Essential Arts: Coronavirus can’t stop L.A.’s most devoted museum fan


My layers have grown out and I’m looking like Mandy Patinkin in “The Princess Bride.” I’m Carolina A. Miranda, staff writer at the Los Angeles Times, with the week’s essential arts news — and important playwright boxer shorts.

Essential image

Michael LeVell‘s solo show at Tierra del Sol Gallery in Chinatown was supposed to have a March 14 opening. Like countless other exhibitions, it was canceled. LeVell’s work is inspired by the pages of Architectural Digest. The artist, who is legally blind, holds the magazine close to study its lines and forms and creates works inspired by what he sees.

Learn more about LeVell by visiting the gallery’s website, which features a video walk-through of the show. (His ceramics of furnishings, btw, are really charming.)

No. 1 fan

In an absolute beaut of a story, Times culture reporter Deborah Vankin hung with Ben Barcelona, a retiree whose pre-pandemic routine consisted of going to a different museum every day: MOCA on Mondays, the Broad on Tuesdays, the Hammer on Wednesdays and so on. He talked to Vankin about how he’s making do and offers some sage advice: “What’s happening today, it feels like wintertime. But there will be a spring. There will be fields and flowers.”

Museum lover Ben Barcelona, in his apartment
Museum fan Ben Barcelona, 81, sits inside his Koreatown apartment.
(Mel Melcon / Los Angeles Times)

Art in the time of corona

Times art critic Christopher Knight digs into the nature of plagues and propaganda by having a look at a towering canvas of Napoleon by 18th century French painter Antoine-Jean Gros that hangs at the Louvre. The painting shows the French leader in Jaffa, touching a victim of the plague in a way that evokes “a secular Christ,” writes Knight. The image obfuscates what really happened: Napoleon ordered sick soldiers euthanized so they wouldn’t hold up his military campaign. Read to the end for a blazing kicker.

At a moment in which culture is delivered over airwaves and internet, classical music critic Mark Swed says it’s a good idea to consider the work of Glenn Gould, who with his “Solitude Trilogy” had a “seemingly astonishing prescience for our pandemic predicament.” The artist’s “gripping radio documentaries,” writes Swed, “make essential listening for an era of creative podcasts in which the medium offers new interest in how radio pioneered experiments with narrative.”

Bonus: This week Swed also has some excellent gear recommendations, including his preferred digital to analog converters (or DACs) for richer sound.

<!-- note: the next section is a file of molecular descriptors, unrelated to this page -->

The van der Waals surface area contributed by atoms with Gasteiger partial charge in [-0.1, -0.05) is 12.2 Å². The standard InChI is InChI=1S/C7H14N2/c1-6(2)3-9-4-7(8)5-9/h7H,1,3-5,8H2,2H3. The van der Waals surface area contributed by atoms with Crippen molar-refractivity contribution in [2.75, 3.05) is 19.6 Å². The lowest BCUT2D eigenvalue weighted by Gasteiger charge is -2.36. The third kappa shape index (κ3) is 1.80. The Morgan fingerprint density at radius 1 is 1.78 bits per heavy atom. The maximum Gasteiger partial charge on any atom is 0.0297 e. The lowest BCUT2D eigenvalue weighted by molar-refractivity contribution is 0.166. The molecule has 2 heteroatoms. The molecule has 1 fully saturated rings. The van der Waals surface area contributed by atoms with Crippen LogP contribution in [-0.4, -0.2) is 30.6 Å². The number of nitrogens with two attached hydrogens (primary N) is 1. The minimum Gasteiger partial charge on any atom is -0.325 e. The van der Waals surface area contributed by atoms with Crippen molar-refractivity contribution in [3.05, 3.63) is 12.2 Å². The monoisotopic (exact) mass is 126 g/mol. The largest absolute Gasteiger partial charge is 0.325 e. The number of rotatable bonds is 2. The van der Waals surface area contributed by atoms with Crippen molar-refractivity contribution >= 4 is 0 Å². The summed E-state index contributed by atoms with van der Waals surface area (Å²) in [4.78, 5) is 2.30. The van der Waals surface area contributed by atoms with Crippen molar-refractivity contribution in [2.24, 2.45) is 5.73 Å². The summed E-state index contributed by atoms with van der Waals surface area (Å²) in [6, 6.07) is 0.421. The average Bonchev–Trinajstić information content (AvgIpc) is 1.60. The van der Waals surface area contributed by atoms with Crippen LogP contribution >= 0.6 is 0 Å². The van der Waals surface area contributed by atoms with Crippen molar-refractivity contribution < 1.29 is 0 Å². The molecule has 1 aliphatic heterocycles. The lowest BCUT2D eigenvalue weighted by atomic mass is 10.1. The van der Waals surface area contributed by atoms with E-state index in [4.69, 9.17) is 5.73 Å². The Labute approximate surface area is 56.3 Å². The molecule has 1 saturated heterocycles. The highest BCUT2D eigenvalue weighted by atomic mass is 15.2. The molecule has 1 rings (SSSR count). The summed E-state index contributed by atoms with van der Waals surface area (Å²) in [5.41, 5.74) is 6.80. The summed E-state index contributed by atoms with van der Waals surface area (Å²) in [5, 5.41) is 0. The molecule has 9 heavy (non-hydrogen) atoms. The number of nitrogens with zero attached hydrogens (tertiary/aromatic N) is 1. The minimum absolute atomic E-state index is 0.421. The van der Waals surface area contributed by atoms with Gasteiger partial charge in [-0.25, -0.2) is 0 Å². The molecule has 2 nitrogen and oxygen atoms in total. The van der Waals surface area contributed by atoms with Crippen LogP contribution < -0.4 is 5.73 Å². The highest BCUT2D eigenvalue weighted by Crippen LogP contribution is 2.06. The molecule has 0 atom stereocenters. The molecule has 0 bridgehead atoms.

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Theater critic Charles McNulty explores how Arthur Miller’s “Death of A Salesman” speaks to our economic moment, in which workers are being laid off by the millions. “The play,” he writes, “ reminds us of the unchanging truth of an American dream dangled for the many but obtainable only by a ruthless few.” (A good companion piece to this is this Times story about how the mega-rich are weathering the storm. Hint: Nordic skiing.)

The Times’ Jessica Gelt reports on a musician couple in Pasadena — cellist Beong-Soo Kim and pianist Bonnie Wongtrakool — who are giving free porch concerts. “I think it’s just our very tiny way of saying to our neighbors and any passersby, ‘We’re in this together,’” says Kim.

Beong-Soo Kim and Bonnie Wongtrakool in front of their Pasadena home
Beong-Soo Kim, left, and Bonnie Wongtrakool, have been playing classical music on their front porch.
(Christina House / Los Angeles Times)

Julissa James reports on Olivia Arthur, a Highland Park artist who has turned the fence around her home into an impromptu gallery. Arthur describes the project as a “a drive-by gallery for neighbors.”

And since we’re in a feel-good groove, here are the kids of the Silverlake Conservatory singing David Bowie’s “Space Oddity.”

Design and the virus

Architecture contributor Sam Lubell looks at how past pandemics have shaped the design of cities and how COVID-19 may do the same — such as the creation of more flexible urban spaces that can adapt to shifting needs. Coronavirus, he writes, is “shaking loose notions of what is ‘normal’ in a field still employing many of the same techniques it did a century ago.”

An overview of the 101 and 110 freeways free of traffic during the pandemic
The intersection of the 101 and 110 freeways in downtown L.A. during the pandemic. Traffic in the future might be mitigated with better work-from-home policies.
(Carolyn Cole / Los Angeles Times)

Speaking of shifting design: Urbanism writer Linda Poon says maybe it’s time for developers and residential architects to rethink balconies, which have provided critical outdoor space to apartment dwellers during this time.

The city of Milan is beginning to look at how public spaces will be managed after it emerges from lockdown. Among the changes coming: 22 miles of road space reserved for cars will be turned over to cyclists and pedestrians instead.


Coronavirus and the arts

This week, I take an extensive look at how the pandemic has affected the gallery scene in L.A. This includes an informal survey of almost three dozen galleries and interviews with gallerists around the city. A quarter of the respondents, nine of 35, said they are facing the permanent closure of their spaces in 2020 if the situation doesn’t improve quickly. “No one is coming out of this unscathed,” says Eva Chimento, founder of Chimento Contemporary.

One bit of good news: galleries are coming together to see one another through the crisis: Deitch and a host of L.A. spaces are working on launching a shared sales platform called

As part of that effort, reports Jori Finkel, they will form a long-term citywide art dealers association called Gallery Association Los Angeles (GALA).